Phage-based diagnostics identify bacterial infections by detecting live pathogens circulating in the blood.
A phage is a virus-like particle that is specific to a particular stain of bacteria, such as Mycobacteria Tuberculosis (Mtb) that causes tuberculosis (TB). Actiphage takes advantage of the specificity of interaction between a phage and its host bacteria to create a rapid diagnostic for TB and other diseases caused by mycobacteria.
The phage is used to find live mycobacteria; it penetrates the bacteria, replicating rapidly within it. As the volume inside increases, eventually the tough cell walls will rupture, releasing the bacterial DNA (lysing the bacteria).
The DNA is then available for identification with qPCR.
Identifies live infection at an early stage - the phage only replicates in live cells and is able to detect its host bacteria at very low levels in the blood (bacteraemia), before the infected person or animal begins to generate an immune response.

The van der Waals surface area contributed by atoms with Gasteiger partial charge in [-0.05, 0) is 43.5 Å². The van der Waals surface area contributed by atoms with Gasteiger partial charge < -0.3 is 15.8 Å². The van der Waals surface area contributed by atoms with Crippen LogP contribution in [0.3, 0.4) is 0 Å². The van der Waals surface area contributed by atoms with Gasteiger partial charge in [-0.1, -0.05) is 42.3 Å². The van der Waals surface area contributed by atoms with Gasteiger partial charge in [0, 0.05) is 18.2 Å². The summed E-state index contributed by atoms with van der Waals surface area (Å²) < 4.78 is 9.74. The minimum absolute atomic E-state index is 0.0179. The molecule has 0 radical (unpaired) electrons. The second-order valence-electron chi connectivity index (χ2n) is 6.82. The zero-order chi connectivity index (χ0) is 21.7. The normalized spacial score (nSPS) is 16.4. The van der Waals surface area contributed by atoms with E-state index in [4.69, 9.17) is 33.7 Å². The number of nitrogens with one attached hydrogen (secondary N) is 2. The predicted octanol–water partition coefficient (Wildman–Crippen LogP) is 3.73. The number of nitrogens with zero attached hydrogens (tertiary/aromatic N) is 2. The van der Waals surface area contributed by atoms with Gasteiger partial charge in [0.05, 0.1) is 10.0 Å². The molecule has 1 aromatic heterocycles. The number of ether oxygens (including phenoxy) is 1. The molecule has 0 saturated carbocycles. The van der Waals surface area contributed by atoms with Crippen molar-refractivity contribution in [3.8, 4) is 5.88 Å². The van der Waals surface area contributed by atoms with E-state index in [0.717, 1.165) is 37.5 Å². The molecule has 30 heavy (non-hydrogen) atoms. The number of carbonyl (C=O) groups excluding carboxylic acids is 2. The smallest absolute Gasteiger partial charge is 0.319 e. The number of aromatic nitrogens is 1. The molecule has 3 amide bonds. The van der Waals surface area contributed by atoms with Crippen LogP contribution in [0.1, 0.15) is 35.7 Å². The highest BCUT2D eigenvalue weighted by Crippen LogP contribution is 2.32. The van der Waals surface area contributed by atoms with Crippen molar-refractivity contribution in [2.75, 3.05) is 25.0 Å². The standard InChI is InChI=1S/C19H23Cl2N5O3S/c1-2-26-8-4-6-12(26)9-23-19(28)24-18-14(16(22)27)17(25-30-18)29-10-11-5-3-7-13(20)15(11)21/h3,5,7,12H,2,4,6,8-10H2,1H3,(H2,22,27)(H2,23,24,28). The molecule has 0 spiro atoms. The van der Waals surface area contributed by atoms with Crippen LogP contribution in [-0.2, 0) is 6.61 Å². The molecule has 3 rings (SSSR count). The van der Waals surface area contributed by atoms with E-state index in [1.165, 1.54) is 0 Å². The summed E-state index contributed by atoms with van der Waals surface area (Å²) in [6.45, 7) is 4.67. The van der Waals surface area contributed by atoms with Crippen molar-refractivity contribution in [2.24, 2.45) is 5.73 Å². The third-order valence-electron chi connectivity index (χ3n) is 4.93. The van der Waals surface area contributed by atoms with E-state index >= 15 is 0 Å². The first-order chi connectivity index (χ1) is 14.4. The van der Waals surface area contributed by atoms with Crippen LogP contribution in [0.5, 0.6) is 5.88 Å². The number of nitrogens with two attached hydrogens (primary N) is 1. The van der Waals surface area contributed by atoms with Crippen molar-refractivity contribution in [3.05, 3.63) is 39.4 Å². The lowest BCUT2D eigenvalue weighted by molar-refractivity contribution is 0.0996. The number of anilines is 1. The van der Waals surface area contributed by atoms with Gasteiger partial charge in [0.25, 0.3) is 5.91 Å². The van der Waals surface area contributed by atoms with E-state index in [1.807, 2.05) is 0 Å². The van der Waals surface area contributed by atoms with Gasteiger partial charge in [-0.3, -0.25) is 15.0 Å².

Rapid diagnostic - the bacterial DNA is released within hours to enable rapid identification with qPCR.
Identifies the genotype of the mycobacteria - There are many different strains of mycobacteria, and some genotypes are more virulent than others. With Actiphage as a companion diagnostic it would be possible to provide personalised medicine, matching the drug to the strain.
Provides screening of high risk populations - children, those with HIV or diabetes and those malnourished or stressed are more likely to develop TB disease but also find it difficult to produce sputum for analysis. Actiphage is a blood test that can be produces samples that are easy to handle in the community.
The results from initial trials are very promising.